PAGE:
A comprehensive library of coded components enabled us to build experiences that were decoupled from the main codebase. The look and feel would be the same as the new experience, but there wouldn’t be a requirement for any back-end logic.
An added selling point to this approach was being able to simulate all our logic without having to write any Jira tickets. This made the developer handover very clear as we had ironed out kinks at the prototype stage.
Outcomes from the prototype
Create React App, a get started package created by ReactJS, was used for the new experience prototype. This tool made it simple to get started and it was straightforward to publish online previews for the client in order to obtain feedback.
Overall, including APIs in the experience improved our usability testing with participants, because their journey felt specific to them and their profile.
We’re glad we prototyped in this unconventional way, as the project lifecycle took us on a complete redesign of our initial idea and many logic changes. We got to thoroughly test the nuances within the system and while it was more work, the quality of testing as well as the end product, was greater than any static design could ever achieve.
We tested concepts for features that wouldn’t be in the product roadmap for some time, like a QR code scanner allowing users to transfer data offline. We have to admit this was a little trickier to prototype, so we added a QR code scanner and people could test from their phone ‘for real.’ It even read the data — winning!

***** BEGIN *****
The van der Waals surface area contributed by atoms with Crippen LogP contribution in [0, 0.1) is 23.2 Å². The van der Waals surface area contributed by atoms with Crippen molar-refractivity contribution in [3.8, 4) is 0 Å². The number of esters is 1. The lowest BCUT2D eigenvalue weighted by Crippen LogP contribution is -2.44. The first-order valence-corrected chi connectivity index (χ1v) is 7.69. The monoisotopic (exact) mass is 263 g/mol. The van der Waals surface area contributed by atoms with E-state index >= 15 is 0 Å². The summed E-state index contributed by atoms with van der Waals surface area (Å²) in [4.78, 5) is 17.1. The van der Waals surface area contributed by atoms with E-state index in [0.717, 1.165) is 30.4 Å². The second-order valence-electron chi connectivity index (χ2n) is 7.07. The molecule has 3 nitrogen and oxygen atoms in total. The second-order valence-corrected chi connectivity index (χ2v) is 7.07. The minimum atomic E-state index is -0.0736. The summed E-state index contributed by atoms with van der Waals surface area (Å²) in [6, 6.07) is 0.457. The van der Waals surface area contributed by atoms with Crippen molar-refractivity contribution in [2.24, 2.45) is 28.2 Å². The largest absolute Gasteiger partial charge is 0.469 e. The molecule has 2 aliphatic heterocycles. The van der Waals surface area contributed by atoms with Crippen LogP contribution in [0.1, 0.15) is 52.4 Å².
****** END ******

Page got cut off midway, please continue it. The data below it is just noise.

Preparing for production
Thorough testing of all the logic and flows of the new design system meant that working with the product owner and writing the Jira stories was plain sailing. We were confident that what was tested was achievable in production because the discovery stage of the project was in the prototype. Jira became a task list, rather than a bunch of spikes and stories, as developers and business analysts had the prototype as a strong, useful reference point.
Even though it’s more upfront work to build a real, coded, prototype vs static design flows, the quality of user testing and developer handover is worth it — especially with complex flow-based products.
We acknowledge in this scenario that not every design team has front-end skills, but projects like this show how crucial it is for the client to have a resource available with the ability to code. We see this as an evolution of design teams, with their own front-end development team that are dedicated to servicing more detailed prototypes.
The quality of everything in the workflow is improved, as more questions have been answered at an earlier stage. This is an approach that ultimately reduces back-and-forth, saves time and of course, money!
Want to read more?
Check out some of our other case studies
Creating new platforms can be challenging, releasing a new API doesn't have to be one of them
Digitising farming with design thinking and mixed method research.